Understudies in opera are a bit like that. There are stories that in the glory days of the Metropolitan, a major role would have three “covers,” understudies in various degrees of preparedness: one backstage in full costume, a second in the house somewhere, a third a short cab ride away.

They generally just have one these days, maybe not in costume. And in any case, like the goalies, they are experienced at the specific job. It is not like they run a cellist out there to sing Isolde.
   56. Brian C Posted: May 12, 2022 at 12:02 AM (#6076403)
But I don't think there's anything wrong with saying that the game was likely over for them.

Well, I mean, only an idiot would say that it wasn't likely that the Rays would lose regardless.

But it was possible.
But here we are upset that they didn't attempt that impossible comeback against a pitcher that had a no-hitter going.

That Detmers had a no-hitter going is basically immaterial, since if he would have allowed a hit - certainly not an unlikely event - he almost certainly would have come out of the game. And if he didn't for whatever reason, then the Rays would have been facing a tired pitcher who was starting his fourth time through the lineup.

Per this site, there were about 2,400 times between 1957-2015 that teams scored 8 or more runs in an inning. That breaks down to about 40 per season. Basically, it happens in MLB roughly once every 4 days. Not exactly crazy rare.

True, it is obviously much more uncommon in the 9th inning. Teams typically have their best relievers pitching in the 9th with a small lead, but often their worst relievers when there's a very large lead, so you gotta figure that evens out somewhat. But it's also true that losing teams will often pull their best hitters in a blowout game, which also lessens the odds of a huge 9th-inning comeback.

Still, it seems like it's just largely coincidence that it doesn't happen much in the 9th; it's common enough of an event that it should happen in the 9th from time to time, even if there are some reasons to expect it to be more rare than other innings. I guess it becomes a sort of self-fulfilling prophecy; teams think it's impossible, so they take steps to lessen the odds.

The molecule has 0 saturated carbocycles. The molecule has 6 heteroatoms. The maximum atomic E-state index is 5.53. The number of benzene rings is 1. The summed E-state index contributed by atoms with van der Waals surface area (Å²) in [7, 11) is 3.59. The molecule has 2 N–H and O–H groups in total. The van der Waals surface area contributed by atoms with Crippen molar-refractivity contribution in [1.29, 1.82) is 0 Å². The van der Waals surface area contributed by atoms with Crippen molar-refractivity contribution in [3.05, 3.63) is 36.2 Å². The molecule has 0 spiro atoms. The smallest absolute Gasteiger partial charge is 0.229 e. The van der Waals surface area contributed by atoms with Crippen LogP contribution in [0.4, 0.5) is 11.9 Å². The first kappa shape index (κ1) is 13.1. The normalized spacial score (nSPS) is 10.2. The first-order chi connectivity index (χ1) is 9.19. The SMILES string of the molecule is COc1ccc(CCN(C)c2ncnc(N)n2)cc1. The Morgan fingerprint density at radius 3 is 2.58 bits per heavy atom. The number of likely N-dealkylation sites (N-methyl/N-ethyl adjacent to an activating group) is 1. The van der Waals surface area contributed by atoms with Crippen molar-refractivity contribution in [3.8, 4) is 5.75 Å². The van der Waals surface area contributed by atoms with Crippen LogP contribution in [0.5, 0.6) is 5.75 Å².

At the very least, it shows the lie in the "never stop fighting" cliches.
   57. Ron J Posted: May 12, 2022 at 12:10 AM (#6076405)
   58. Ithaca2323 Posted: May 12, 2022 at 08:00 AM (#6076421)
Per this site, there were about 2,400 times between 1957-2015 that teams scored 8 or more runs in an inning. That breaks down to about 40 per season. Basically, it happens in MLB roughly once every 4 days. Not exactly crazy rare.

Still, it seems like it's just largely coincidence that it doesn't happen much in the 9th; it's common enough of an event that it should happen in the 9th from time to time, even if there are some reasons to expect it to be more rare than other innings. I guess it becomes a sort of self-fulfilling prophecy; teams think it's impossible, so they take steps to lessen the odds.


It happened in the 9th yesterday! But it was 3-3 at the time. It's not just that it has to happen in the 9th, it has to happen when a team is down by 8.

I would be willing to wager that if you're down 8 in the 9th, most times, hitters just want to go home. If it's the third inning and you're down 1-0, and then you start hitting, and it's 3-1, and then 5-1, you're not going to start giving away at bats because you've decided you've done enough scoring in that inning.

I feel like you see a lot fewer called strikes in the 9th inning of blowouts, just because players are less inclined to want to battle in an at bat. But given that there was another game yesterday that a team was down 9 in the 9th and battled for 6, maybe I'm wrong
   59. Rally Posted: May 12, 2022 at 02:22 PM (#6076448)

In the 100+ year history of major league baseball, how many times has a team overcome an 8-run deficit in the 9th? (pretty sure the answer is zero... I could be wrong).


Not 8-0, but Angels nearly blew a 6-0 lead last week. They won 6-5 and left the bases loaded. Phillies lost a 6 run lead in the 9th.

My guess is somebody has done it. In 1986 Angels were down 12-5 in the 9th, won it 13-12 with a grand slam by Dick Schofield.
   60. Rally Posted: May 12, 2022 at 02:29 PM (#6076450)
In 1901 Brewers blew a 9 run 9th inning lead. Opening day too!

https://www.baseball-reference.com/boxes/DET/DET190104250.shtml
   61. NaOH Posted: May 12, 2022 at 02:57 PM (#6076458)
1934, Indians score 9 in the top of the 9th to beat the Philadelphia Athletics, 12–11: Box Score

1990, Phillies score 9 in the top of the 9th to beat the Dodgers, 12–11: Box Score

Baseball-Reference has a page for Biggest Comeback Wins based on "the most dire Win Expectancy the eventual winning team faced."
   62. Tom Nawrocki Posted: May 12, 2022 at 02:59 PM (#6076460)
The Rockies scored nine runs in the bottom of the ninth in this game. But they were only losing by six when the inning started.